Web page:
Mark75
Newly Registered
Posts: 3
Joined: Fri Dec 23, 2011 6:39 pm
Location: Sunset Zone 18 - Southern California

Boxwood Leaves Turning Brown

I have ab 30 japonica boxwoods in a hedge that are turning a lite to medium to brown color. They don't appear to be dieing as on close examination of the leaves they are still moist, fleshy and alive. The brown color is primary and is mixed with some dark green. The extreme edges of the leaves are yellow. From a distance the plants look completely dead and brown. The condition is spreading from plant to plant (about 22 plants currently effected). I am in Sunset zone 18 which can get as low as the low 20's high teens about 2-4 nights/year on average. We have had about 7 - 10 days of upper to mid 20's nights already this winter.

Is this a dormant phase of the plant or could something else be the cause.

bullthistle
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Posts: 1152
Joined: Sun Feb 24, 2008 3:26 pm
Location: North Carolina

All plants shed their leaves, evergreen as well as deciduous, however what you are talking about is a problem. You didn't say how long they were planted and if it was recently I suggest you go back and tamp down the soil, because air pockets will kill plants fast, but if not then moisture and wind/sun is playing a bad tune and the only thing to suggest is to wrap the plants in burlap.

Mark75
Newly Registered
Posts: 3
Joined: Fri Dec 23, 2011 6:39 pm
Location: Sunset Zone 18 - Southern California

Boxwood Leaves Turning Brown

You bring up a good point. We planted 15 boxwood about 3 years ago. This summer we filled in with 15 new plants (very healthy plants) due to too great a distance between the original 15. The new plants started showing signs of going brown first followed by the older plants.

We get what I would consider normal shifts in weather (typical for SoCal. One day it is raining and in the 40's the next it is 75 degrees and sunny, the next it is blowing at 55mph from dry Santa Ana winds. It has been a fairly typical fall/winter. So I'm hesitant to point to the weather as the cause. The older plants went through 3 years of the same weather without issues.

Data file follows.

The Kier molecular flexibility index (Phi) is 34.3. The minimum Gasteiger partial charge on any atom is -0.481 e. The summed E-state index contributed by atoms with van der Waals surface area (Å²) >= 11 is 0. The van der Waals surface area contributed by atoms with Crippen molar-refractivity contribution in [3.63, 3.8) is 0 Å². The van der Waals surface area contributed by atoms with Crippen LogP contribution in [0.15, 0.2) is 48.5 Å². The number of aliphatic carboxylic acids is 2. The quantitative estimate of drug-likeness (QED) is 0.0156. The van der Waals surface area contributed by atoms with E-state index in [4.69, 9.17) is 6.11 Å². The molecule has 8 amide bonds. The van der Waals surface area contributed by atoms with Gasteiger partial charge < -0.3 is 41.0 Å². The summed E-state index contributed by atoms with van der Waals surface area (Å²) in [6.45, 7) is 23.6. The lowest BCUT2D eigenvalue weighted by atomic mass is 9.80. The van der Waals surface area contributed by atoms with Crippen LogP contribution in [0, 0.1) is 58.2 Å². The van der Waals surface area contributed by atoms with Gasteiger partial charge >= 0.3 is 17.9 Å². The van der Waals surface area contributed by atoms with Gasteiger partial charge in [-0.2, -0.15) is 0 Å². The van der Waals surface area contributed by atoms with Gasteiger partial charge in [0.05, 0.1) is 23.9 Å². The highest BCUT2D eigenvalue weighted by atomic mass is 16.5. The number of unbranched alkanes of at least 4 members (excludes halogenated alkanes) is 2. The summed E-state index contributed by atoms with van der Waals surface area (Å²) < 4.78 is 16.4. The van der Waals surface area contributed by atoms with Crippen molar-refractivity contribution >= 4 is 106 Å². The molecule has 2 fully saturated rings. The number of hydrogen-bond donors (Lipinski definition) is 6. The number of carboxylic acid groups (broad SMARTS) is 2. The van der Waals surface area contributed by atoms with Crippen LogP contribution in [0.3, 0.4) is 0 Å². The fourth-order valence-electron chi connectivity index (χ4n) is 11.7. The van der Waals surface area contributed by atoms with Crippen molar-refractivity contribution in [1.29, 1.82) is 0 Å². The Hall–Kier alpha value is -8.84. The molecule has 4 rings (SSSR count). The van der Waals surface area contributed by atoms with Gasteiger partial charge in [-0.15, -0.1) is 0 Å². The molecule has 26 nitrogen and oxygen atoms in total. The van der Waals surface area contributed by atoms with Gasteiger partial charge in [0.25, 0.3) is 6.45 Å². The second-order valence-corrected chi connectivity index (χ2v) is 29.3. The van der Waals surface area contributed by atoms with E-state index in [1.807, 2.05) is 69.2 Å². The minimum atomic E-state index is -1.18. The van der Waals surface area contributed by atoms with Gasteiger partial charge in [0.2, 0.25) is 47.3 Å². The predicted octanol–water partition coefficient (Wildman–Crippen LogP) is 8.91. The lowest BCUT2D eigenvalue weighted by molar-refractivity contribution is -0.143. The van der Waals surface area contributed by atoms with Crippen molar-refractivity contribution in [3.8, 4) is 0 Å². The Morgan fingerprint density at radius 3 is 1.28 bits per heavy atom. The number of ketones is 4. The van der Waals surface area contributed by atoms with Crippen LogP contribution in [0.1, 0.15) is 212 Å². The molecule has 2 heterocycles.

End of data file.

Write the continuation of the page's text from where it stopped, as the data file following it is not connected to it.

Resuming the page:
The strangest part about this probem is the plant are not dieing. The seem otherwise healthy. New growth continues and is the normal boxwood green color - at least until overtaken by the brown color.

bullthistle
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Posts: 1152
Joined: Sun Feb 24, 2008 3:26 pm
Location: North Carolina

Check and find out if there is something to do with blight or a fungus. Cooperative extension or similar or a college with a horticluture program. If both plantings are infected now that would be the issue not what I initially suggested.

WildcatNurseryman
Senior Member
Posts: 266
Joined: Mon Feb 20, 2012 7:42 pm
Location: Lexington, KY.

Phytophthora Root Rot is a disease that we experience fairly often here in KY. Root-Feeding Nematodes also cause quite a bit of damage, especially where drainage is an issue. I like to keep my boxwoods a little on the dry side as a result, and a once-a-season root drench of systemic insecticide keeps the carriers at bay.

cynthia_h
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Posts: 7501
Joined: Tue May 06, 2008 11:02 pm
Location: El Cerrito, CA

Phytophthora has been reported in California; it's a scourge in vineyards. Some rootstocks from California, though, are resistant to it and were used in the 19th century to replenish French vineyards after a truly disastrous wave of Phytophthora destroyed a large fraction of them.

OTOH, I have never (so far, knock on wood) heard of root-knot nematodes in California. This is only one reason why the California Dept. of Food & Ag. is so diligent about asking people what kinds of plants they're bringing into the state.

Composts containing lobster, shrimp, and other crustacean "ingredients" have been found to be effective vs. root-knot nematodes. See [url=https://www.helpfulgardener.com/forum/viewtopic.php?p=67356]this page[/url] (page 2 of a 3-page thread) for more info about chitin's role in bringing nematodes down. :twisted:

Cynthia H.
Sunset Zone 17, USDA Zone 9

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